All buildings should aim to maximise natural lighting (bearing in mind natural or other solar shading as necessary to prevent overheating on hot days). This will not only minimise use of artificial lighting, but also has physical and mental health benefits.

Outdoor lighting should be sensitive so as not to disturb wildlife or sleep patterns. LED lights can be customised so that less blue light is emitted, which is particularly damaging to nocturnal creatures and also interrupts sleep patterns in humans. 

Movement sensors would be our preferred means of ensuring that lights are only on when necessary.

Lighter-coloured pathways would also minimise the intensity of light needed, and devices such as cats eyes could be used to help cyclists. 

4.1 Daylight in the proposed development

There are concerns, highlighted in the ecological report, as to the hours of sunlight on some of the inner areas of the building, particularly the part of the residential building that faces the commercial building. Those residents will get very little natural light due to the other building so close in front.  If there must be two buildings, we would suggest that there is a much bigger distance between the two, and that the commercial building be made much smaller to allow at least the upper flats more daylight, or that all flats be made dual aspect. 


5.0  Air pollution 

Aside from the clear implications of air pollution with regard to the climate crisis, around 5% of all early deaths in Guildford are attributed to air pollution. The plans suggest the  building will be very close to the edge of the road, and offers no buffer zone from the traffic pollution. We would like to see a much smaller building, set back from the road by a good 6-7 metres, with some greenery to mitigate somewhat the air pollution. Pedestrians would also benefit from this if the hedging was placed on the outer edge of the pavement (pedestrians walking into town from the Millbrook car park are currently exposed to a lot of fumes). 


Even with a trend towards EVs, the issues of particulate pollution are not resolved, and given the current take up, we cannot envision that, without measures being taken by GBC or SCC, that air pollution will decrease by any significant amount in the next 5 years. Even with a large take up of EVS, the problem of the dangerous particulate pollution remains.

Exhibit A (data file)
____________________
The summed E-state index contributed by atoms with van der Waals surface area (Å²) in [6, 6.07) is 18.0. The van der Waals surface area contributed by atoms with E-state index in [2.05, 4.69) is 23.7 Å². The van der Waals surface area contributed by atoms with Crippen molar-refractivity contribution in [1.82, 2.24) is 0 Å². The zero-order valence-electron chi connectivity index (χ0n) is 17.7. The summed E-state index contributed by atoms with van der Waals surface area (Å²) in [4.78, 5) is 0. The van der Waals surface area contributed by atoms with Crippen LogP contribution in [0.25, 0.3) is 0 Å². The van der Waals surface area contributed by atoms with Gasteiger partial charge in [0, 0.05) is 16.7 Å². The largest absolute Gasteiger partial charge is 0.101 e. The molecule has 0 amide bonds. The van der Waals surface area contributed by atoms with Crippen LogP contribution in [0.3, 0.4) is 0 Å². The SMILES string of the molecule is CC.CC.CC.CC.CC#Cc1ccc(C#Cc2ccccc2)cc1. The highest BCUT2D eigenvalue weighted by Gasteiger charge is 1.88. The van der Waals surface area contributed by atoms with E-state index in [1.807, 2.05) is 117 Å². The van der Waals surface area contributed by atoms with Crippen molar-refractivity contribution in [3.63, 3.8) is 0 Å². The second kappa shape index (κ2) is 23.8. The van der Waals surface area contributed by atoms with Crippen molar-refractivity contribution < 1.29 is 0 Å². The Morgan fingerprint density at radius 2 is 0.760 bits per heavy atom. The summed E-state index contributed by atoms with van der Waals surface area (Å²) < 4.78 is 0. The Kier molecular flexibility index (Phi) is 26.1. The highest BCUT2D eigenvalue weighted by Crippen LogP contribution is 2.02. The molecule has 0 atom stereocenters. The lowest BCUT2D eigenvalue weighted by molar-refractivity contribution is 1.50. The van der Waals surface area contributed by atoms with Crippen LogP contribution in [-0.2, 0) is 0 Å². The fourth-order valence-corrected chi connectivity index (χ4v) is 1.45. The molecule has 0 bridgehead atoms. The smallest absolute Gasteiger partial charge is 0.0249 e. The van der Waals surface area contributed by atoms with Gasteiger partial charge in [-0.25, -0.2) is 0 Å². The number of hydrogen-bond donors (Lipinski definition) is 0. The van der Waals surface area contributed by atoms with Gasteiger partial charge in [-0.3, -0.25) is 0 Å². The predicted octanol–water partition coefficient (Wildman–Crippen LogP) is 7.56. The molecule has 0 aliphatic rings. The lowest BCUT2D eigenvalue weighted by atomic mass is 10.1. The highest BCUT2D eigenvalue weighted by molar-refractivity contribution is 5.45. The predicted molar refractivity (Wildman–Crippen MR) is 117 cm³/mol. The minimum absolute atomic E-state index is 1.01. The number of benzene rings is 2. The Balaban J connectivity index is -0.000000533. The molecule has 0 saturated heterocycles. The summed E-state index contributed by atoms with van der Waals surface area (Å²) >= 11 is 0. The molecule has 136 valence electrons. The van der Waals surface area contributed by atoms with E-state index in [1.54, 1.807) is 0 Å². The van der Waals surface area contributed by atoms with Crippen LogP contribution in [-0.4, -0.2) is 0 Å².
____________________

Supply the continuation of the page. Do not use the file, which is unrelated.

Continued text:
5.1 Traffic pollution


In particular, the lower storeys facing the main road will be susceptible to pollution from passing and idling traffic, and road noise. During the travel impact assessment survey (Ref 8.3.6 Transport Assessment), there were up to 23 vehicles queuing northbound at the Millbrook pedestrian crossing, directly adjacent to the Site.


NO2. Nitrogen Dioxide levels in the town centre have been found to be at 4 times the “safe” levels set by the WHO - at 10 µg/m3. The readings from areas close by show the lowest number as 19 µg/m3  - already double the suggested safe limit. However, on some days, that has risen to 53μg/m3)


The report itself recognises this “Regarding the residential receptors to be introduced at the Proposed Development, the annual mean NO2 concentrations are predicted to exceed the air quality objective at the proposed

residential facades facing the A281 Millbrook.”


Before more residents move into the area, the council must tackle the poor air quality issues. This is an extract from the WHO website about the effects of NO2 pollution - 

“Epidemiological studies have shown that symptoms of bronchitis in asthmatic children increase in association with long-term exposure to NO2. Reduced lung function growth is also linked to NO2 at concentrations currently measured (or observed) in cities of Europe and North America.”

Particulate matter: 

For PM2.5 (fine particulate matter) the readings were between 10 μg/m3and 15μg/m3, as such two to three times over the recommended WHO safe limit (5 μg/m3). 

For PM10 (coarse particulate matter) - the report shows levels between 15μg/m3 and 24μg/m3 for PM10. The WHO recommends a max of 15 μg/m3. Fine particulate matter causes 33,000 deaths every year in the UK. If the limit of 5 μg/m is stuck to, as much as two thirds of lives lost from poor air, could be saved. 

There are other pollutants from exhaust pipes which also have a bearing on health, such as sulphur dioxide, which should also be considered too. 


  • We would ask that before planning permission is given, a clear plan for reducing air pollution is set out, taking into consideration that EVs are a longer term aim, and do not solve PM pollution. 


6.0 Materials

6.1 Demolition


It is hoped that as much of the demolished materials as possible can be recycled into the new building. We are pleased that it is envisaged that concrete materials recovered from the demolition process will be crushed and stockpiled on-site with the intention of re-using on site however the 7900 Tonnes of crushed concrete produced will far outweigh the need for it in the new build as backfill, so it is likely the vast majority will be re-used away from site.


6.2 Transportation of building materials


The Environmental Statement section 5.57 shows that the Site is forecast to generate 20 HGV/LGV movements a day for 3 ½ years. The location of this Site lends itself very well to moving materials by barge which is a much more sustainable transport method.


  • Consider moving materials by barge to reduce environmental footprint


6.3 Proposed materials


Individual building design and materials should also aim to minimise energy use, embedded carbon, plastic and other environmentally-/ecologically-damaging materials, while promoting physical and mental health where possible.


Special attention should be paid to the thermal mass of the materials use. As stated above, with the climate warming, good insulation is essential.